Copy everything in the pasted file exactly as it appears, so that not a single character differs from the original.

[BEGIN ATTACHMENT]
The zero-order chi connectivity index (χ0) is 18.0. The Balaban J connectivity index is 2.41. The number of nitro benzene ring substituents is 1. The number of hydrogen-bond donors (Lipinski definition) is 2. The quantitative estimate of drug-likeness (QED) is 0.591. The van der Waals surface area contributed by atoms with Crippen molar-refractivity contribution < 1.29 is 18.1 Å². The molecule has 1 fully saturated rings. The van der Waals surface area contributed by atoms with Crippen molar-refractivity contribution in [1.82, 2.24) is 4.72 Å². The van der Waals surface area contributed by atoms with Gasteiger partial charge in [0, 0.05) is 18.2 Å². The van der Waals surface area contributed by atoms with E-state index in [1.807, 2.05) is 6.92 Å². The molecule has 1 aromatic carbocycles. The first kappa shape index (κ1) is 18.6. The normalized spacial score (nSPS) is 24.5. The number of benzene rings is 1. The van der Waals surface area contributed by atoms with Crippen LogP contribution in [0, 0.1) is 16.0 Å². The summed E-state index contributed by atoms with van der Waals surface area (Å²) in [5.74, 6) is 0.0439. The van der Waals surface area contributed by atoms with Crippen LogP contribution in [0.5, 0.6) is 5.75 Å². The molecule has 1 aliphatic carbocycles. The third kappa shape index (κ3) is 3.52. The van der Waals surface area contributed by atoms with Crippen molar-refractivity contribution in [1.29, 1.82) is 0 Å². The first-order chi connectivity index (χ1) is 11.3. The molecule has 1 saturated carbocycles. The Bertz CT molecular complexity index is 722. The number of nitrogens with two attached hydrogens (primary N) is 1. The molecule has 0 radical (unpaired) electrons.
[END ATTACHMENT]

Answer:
The zero-order chi connectivity index (χ0) is 18.0. The Balaban J connectivity index is 2.41. The number of nitro benzene ring substituents is 1. The number of hydrogen-bond donors (Lipinski definition) is 2. The quantitative estimate of drug-likeness (QED) is 0.591. The van der Waals surface area contributed by atoms with Crippen molar-refractivity contribution < 1.29 is 18.1 Å². The molecule has 1 fully saturated rings. The van der Waals surface area contributed by atoms with Crippen molar-refractivity contribution in [1.82, 2.24) is 4.72 Å². The van der Waals surface area contributed by atoms with Gasteiger partial charge in [0, 0.05) is 18.2 Å². The van der Waals surface area contributed by atoms with E-state index in [1.807, 2.05) is 6.92 Å². The molecule has 1 aromatic carbocycles. The first kappa shape index (κ1) is 18.6. The normalized spacial score (nSPS) is 24.5. The number of benzene rings is 1. The van der Waals surface area contributed by atoms with Crippen LogP contribution in [0, 0.1) is 16.0 Å². The summed E-state index contributed by atoms with van der Waals surface area (Å²) in [5.74, 6) is 0.0439. The van der Waals surface area contributed by atoms with Crippen LogP contribution in [0.5, 0.6) is 5.75 Å². The molecule has 1 aliphatic carbocycles. The third kappa shape index (κ3) is 3.52. The van der Waals surface area contributed by atoms with Crippen molar-refractivity contribution in [1.29, 1.82) is 0 Å². The first-order chi connectivity index (χ1) is 11.3. The molecule has 1 saturated carbocycles. The Bertz CT molecular complexity index is 722. The number of nitrogens with two attached hydrogens (primary N) is 1. The molecule has 0 radical (unpaired) electrons.